“I suffered from a lot of health conditions when I was a kid, including chronic headaches and irritable bowel syndrome,” she says. “I found that diet really impacted how I felt and being dairy-free made me feel a lot better.” But she experienced definite sticker shock when she went grocery shopping for vegan butter, dairy-free cheese, and other alt-products for the first time. “Not only were the products I was seeing more expensive, but the ingredients weren’t [high quality] and they didn’t taste that great either,” she says.
Though she didn’t set out to disrupt the plant-based space with more affordable, accessible options, that’s exactly what she’s doing now with her company Spero Foods, a line of dairy-free cream cheese-style spreads that launched in Whole Foods in March. Spero Foods sells each product for around $5 at Whole Foods, which Randolph says is $1 to $2 cheaper than competing brands. She adds that she is hoping to drop the price even more in the future after the brand is able to scale a bit more. She’s still at the beginning of her ambitious plant-based journey—and the future is looking bright.
Planting the seed to grow a cream cheese dream
“When I started researching why dairy-free foods were so expensive, I learned it was because they’re primarily made with nuts, like almonds or cashews, which are expensive,” Randolph says—partly because they’re in high demand, and partly because they can be labor- and resource-intensive to produce. This realization led her to experiment with sunflower seeds as an alternative base for her products, as they’re more allergy-friendly and sustainable than nuts. “It takes 95 percent less water to grow sunflower seeds than it does nuts, which is pretty astounding,” Randolph says. Plus, sunflower seeds are a rich source of protein, healthy fats, and magnesium.
But using the seeds to create the perfect cream cheese wasn’t easy—especially since Randolph only wanted to use ingredients people could easily recognize. “There are a lot of plant-based products out there that are super processed and not all that great for you,” she says. After some experimentation, the final Spero cream cheese recipe uses organic sunflower seeds, water, coconut oil, salt, probiotic cultures, and natural flavors.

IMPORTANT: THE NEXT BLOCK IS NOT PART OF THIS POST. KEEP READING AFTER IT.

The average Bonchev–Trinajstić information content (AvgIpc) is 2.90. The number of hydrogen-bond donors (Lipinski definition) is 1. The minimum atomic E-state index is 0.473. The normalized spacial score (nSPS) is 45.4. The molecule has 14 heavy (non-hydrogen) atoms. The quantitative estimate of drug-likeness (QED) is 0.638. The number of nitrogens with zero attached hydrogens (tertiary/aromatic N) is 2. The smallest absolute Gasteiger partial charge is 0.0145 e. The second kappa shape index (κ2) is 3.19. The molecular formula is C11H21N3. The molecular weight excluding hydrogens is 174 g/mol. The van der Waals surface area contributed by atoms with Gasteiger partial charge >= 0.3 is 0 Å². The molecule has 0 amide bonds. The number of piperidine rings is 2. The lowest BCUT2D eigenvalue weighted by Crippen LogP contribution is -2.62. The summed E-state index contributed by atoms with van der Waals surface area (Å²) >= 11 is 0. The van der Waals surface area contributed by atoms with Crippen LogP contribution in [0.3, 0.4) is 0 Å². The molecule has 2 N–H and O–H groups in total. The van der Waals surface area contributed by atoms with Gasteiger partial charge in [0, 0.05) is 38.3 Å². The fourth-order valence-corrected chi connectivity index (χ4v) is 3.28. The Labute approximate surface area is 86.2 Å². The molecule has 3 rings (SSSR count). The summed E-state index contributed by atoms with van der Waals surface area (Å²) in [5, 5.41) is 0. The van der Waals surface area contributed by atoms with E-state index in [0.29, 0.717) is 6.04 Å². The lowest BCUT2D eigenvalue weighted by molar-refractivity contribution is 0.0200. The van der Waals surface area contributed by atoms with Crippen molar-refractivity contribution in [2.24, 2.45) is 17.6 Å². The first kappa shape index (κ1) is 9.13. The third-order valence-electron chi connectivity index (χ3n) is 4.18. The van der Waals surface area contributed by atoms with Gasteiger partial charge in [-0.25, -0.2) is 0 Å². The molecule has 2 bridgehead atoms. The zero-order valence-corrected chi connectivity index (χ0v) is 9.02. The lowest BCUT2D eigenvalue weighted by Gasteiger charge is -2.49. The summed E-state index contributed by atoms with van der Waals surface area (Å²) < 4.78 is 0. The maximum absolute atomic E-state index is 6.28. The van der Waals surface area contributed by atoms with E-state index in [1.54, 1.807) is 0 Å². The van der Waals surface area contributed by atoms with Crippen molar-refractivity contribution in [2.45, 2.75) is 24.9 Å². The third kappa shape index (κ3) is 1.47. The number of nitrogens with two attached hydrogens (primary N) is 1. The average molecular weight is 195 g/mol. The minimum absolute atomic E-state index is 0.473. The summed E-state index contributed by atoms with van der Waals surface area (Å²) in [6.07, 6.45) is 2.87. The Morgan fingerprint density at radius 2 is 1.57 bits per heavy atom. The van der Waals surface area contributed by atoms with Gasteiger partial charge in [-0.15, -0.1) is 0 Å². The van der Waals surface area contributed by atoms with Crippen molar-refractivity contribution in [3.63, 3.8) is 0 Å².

The pandemic pivot
As a new brand, Randolph says in-store sampling was incredibly important: tasting truly is believing. (We’re partial to The Herb, which tastes like a convincing plant-based dupe of Boursin or other herb cheese spreads.) But once COVID-19 hit, sampling was no longer an option. As a result, she says Spero has pivoted to focusing more on social media marketing as well as expanding their growing product line. Prior to the pandemic, fun flavors like red pepper and cinnamon were already available, but in October the brand came out with two new flavors: pumpkin and strawberry. And just last month the brand announced its latest flavor addition: chocolate.
That’s not all, either. Randolph says they’ve been hard at work innovating around new ways to expand the brand beyond just cream cheese, although just what that next wave of products will be is still under wraps. Whatever comes next, Randolph says we can be sure it will be true to the brand’s mission of being made with whole food ingredients and be delicious as well as affordable—the three pillars that have been important to her from the start.
The seed she planted isn’t done growing just yet.
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